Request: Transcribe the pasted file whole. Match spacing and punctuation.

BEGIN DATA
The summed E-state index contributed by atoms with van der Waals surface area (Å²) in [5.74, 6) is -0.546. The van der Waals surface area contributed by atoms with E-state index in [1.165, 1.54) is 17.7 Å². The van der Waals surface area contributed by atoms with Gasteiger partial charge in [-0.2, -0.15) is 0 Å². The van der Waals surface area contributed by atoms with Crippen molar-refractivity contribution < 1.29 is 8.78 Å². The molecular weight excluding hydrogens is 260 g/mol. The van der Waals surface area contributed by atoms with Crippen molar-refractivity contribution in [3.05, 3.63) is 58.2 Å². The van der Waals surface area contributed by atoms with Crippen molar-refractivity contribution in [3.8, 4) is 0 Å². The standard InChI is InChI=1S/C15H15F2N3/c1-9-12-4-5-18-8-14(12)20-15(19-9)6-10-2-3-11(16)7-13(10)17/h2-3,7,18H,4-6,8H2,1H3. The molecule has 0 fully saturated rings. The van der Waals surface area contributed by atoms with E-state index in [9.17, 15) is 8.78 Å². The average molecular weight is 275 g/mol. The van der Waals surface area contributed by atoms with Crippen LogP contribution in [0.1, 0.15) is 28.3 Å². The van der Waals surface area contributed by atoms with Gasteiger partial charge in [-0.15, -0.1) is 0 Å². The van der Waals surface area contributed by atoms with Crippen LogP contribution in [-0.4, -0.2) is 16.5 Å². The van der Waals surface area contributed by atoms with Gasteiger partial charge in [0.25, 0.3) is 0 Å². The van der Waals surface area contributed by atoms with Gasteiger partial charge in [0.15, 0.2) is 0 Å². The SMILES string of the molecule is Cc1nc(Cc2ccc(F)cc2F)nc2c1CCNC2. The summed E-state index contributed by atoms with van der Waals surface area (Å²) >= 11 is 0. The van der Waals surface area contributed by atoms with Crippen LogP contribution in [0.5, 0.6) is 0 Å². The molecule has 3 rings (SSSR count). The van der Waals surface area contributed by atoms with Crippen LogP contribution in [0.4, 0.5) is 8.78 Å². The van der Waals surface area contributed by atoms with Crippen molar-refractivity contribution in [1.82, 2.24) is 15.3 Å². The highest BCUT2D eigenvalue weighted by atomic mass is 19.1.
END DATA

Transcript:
The summed E-state index contributed by atoms with van der Waals surface area (Å²) in [5.74, 6) is -0.546. The van der Waals surface area contributed by atoms with E-state index in [1.165, 1.54) is 17.7 Å². The van der Waals surface area contributed by atoms with Gasteiger partial charge in [-0.2, -0.15) is 0 Å². The van der Waals surface area contributed by atoms with Crippen molar-refractivity contribution < 1.29 is 8.78 Å². The molecular weight excluding hydrogens is 260 g/mol. The van der Waals surface area contributed by atoms with Crippen molar-refractivity contribution in [3.05, 3.63) is 58.2 Å². The van der Waals surface area contributed by atoms with Crippen molar-refractivity contribution in [3.8, 4) is 0 Å². The standard InChI is InChI=1S/C15H15F2N3/c1-9-12-4-5-18-8-14(12)20-15(19-9)6-10-2-3-11(16)7-13(10)17/h2-3,7,18H,4-6,8H2,1H3. The molecule has 0 fully saturated rings. The van der Waals surface area contributed by atoms with E-state index in [9.17, 15) is 8.78 Å². The average molecular weight is 275 g/mol. The van der Waals surface area contributed by atoms with Crippen LogP contribution in [0.1, 0.15) is 28.3 Å². The van der Waals surface area contributed by atoms with Gasteiger partial charge in [-0.15, -0.1) is 0 Å². The van der Waals surface area contributed by atoms with Crippen LogP contribution in [-0.4, -0.2) is 16.5 Å². The van der Waals surface area contributed by atoms with Gasteiger partial charge in [0.25, 0.3) is 0 Å². The van der Waals surface area contributed by atoms with Gasteiger partial charge in [0.15, 0.2) is 0 Å². The SMILES string of the molecule is Cc1nc(Cc2ccc(F)cc2F)nc2c1CCNC2. The summed E-state index contributed by atoms with van der Waals surface area (Å²) >= 11 is 0. The van der Waals surface area contributed by atoms with Crippen LogP contribution in [0.5, 0.6) is 0 Å². The molecule has 3 rings (SSSR count). The van der Waals surface area contributed by atoms with Crippen LogP contribution in [0.4, 0.5) is 8.78 Å². The van der Waals surface area contributed by atoms with Crippen molar-refractivity contribution in [1.82, 2.24) is 15.3 Å². The highest BCUT2D eigenvalue weighted by atomic mass is 19.1.